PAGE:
Flagship Debuts Alltrna to Unlock the Mysteries of tRNA
Alltrna Founding CEO and Director Lovisa Afzelius, Ph.D./Courtesy Alltrna
The Flagship Pioneering RNA family revealed another member Tuesday morning. Alltrna, based in Cambridge, Mass., near its cousin Moderna, debuts as the first platform transfer RNA (tRNA) company with an upfront commitment of $50 million from Flagship.
Founded in 2018 and building on Flagship’s decade-plus of experience and research in the RNA space, Alltrna will build a platform around the totality of tRNA biology, leveraging it as a source of programmable therapeutics for both rare and common diseases that share genetic mutations. To further its understanding of the tRNA language, Alltrna’s platform incorporates a set of AI/ML tools. These tools will allow the new company to integrate and digitize data from the tRNAs they have spent the past three years designing – as well as ones to come – and then turn them into programmable therapeutics.
Transfer RNA is a pretty important little molecule. It is the last step of the protein translation process, Lovisa Afzelius, Ph.D., founding CEO & director of Alltrna told BioSpace.
“It is the tRNA molecule that actually reads the mRNA code and adds the correct amino acid to the growing polypeptide chain. Without tRNA, there is no protein being made, ever. So, it's an essential molecule of life, but until now, it's been completely overlooked as a modality,” said Afzelius, who is also an origination partner at Flagship.
She shared as an example a genetic mutation that leads to a premature stop codon. In this case, Alltrna could design tRNAs to read through this stop codon, adding the correct wildtype amino acid onto the growing protector shape. “By doing so, we can restore the protein, and we can treat disease,” she said.
One of the most promising elements of the modality, Afzelius explained, is that it has the potential to treat diseases on more than a protein-by-protein basis.
“Here, we can actually look at common genetic alterations that are the same across multiple diseases, and we can develop a single tRNA medicine that can then treat thousands of diseases that share the same genetic alteration,” she said. “It just opens up a completely new paradigm for how we can treat unmet need in ultra-rare and rare or common genetic disorders.”
Alltrna is creating a broad platform based on developing applications that can treat a number of shared mutations.
In addition to correcting erroneous code or mutations, another big application space is “changing the ratios of tRNAs in cells to control which mRNAs are being translated, or which cellular programs are upregulated,” said Theonie Anastassiadis, Ph.D., co-founder and chief innovation officer at Alltrna and a principal at Flagship. “The other really interesting fact about tRNAs is that they actually break into smaller pieces which we call fragments, and these have novel functions outside of translation.”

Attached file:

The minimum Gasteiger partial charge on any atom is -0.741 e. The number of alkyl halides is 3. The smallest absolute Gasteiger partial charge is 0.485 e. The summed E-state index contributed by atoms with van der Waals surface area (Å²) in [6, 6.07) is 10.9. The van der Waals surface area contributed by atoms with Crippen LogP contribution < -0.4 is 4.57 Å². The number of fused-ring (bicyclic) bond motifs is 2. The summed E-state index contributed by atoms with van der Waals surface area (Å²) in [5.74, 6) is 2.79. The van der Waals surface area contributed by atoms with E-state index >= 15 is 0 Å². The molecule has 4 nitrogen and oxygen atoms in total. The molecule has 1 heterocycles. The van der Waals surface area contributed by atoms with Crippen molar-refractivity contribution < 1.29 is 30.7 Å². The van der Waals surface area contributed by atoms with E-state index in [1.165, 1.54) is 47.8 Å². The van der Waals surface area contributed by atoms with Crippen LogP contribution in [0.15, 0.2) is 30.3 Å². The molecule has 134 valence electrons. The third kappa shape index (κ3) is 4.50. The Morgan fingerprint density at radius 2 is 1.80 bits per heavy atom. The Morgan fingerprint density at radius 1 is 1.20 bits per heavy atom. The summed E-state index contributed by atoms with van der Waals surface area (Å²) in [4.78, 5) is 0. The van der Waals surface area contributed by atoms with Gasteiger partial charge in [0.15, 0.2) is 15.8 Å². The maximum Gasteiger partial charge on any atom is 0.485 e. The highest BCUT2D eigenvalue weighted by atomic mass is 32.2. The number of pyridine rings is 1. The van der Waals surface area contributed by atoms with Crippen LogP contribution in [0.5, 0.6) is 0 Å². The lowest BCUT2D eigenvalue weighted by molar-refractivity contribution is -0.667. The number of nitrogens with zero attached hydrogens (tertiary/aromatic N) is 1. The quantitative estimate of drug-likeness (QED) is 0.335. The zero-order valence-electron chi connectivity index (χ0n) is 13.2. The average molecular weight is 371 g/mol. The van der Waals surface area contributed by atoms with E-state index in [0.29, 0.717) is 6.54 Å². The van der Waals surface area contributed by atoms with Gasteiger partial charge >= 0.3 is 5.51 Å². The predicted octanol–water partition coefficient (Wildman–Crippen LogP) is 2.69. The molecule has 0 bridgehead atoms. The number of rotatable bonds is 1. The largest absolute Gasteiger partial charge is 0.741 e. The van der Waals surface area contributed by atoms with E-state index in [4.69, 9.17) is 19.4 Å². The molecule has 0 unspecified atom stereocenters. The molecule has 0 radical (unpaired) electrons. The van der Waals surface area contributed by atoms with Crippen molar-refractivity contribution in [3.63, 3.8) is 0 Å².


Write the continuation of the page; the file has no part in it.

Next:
To unlock the potential of tRNA in all these applications, Flagship has loaded Alltrna up with considerable expertise.
Afzelius, a computational scientist by training, came to Flagship following a successful stint building and leading Pfizer’s systems immunology function. She also served as SVP of strategy & operations at Flagship-founded Cogen Immune Medicines, now known as Repertoire Immune Medicines. Nikolai Naryshkin, SVP therapeutic platform & pipeline strategy, previously led the SMA program at PTC Therapeutics that, in partnership with Roche and the SMA Foundation, culminated in the regulatory approval of Evrysdi (risdiplam), a first in class oral small molecule targeting splicing to treat spinal muscular atrophy. William Kiesman, SVP, CMC & MedChem, was vice president and head of Biogen's oligonucleotide and small molecule development.
The team they are leading is 30-strong and growing quickly as Alltrna continues to recruit at all levels.
“We have all sorts of expertise on board that has really worked really nicely together and worked hard to unlock this platform,” Anastassiadis said.
Flagship’s RNA portfolio also includes Laronde, which launched in May 2021, and is pioneering Endless RNA, or eRNA-based medicines. The new drug, developed at Flagship Labs by general partner Avak Kahvejian, is also programmable and capable of providing “long-lasting, persistent expression of therapeutic proteins” inside a patient’s body.
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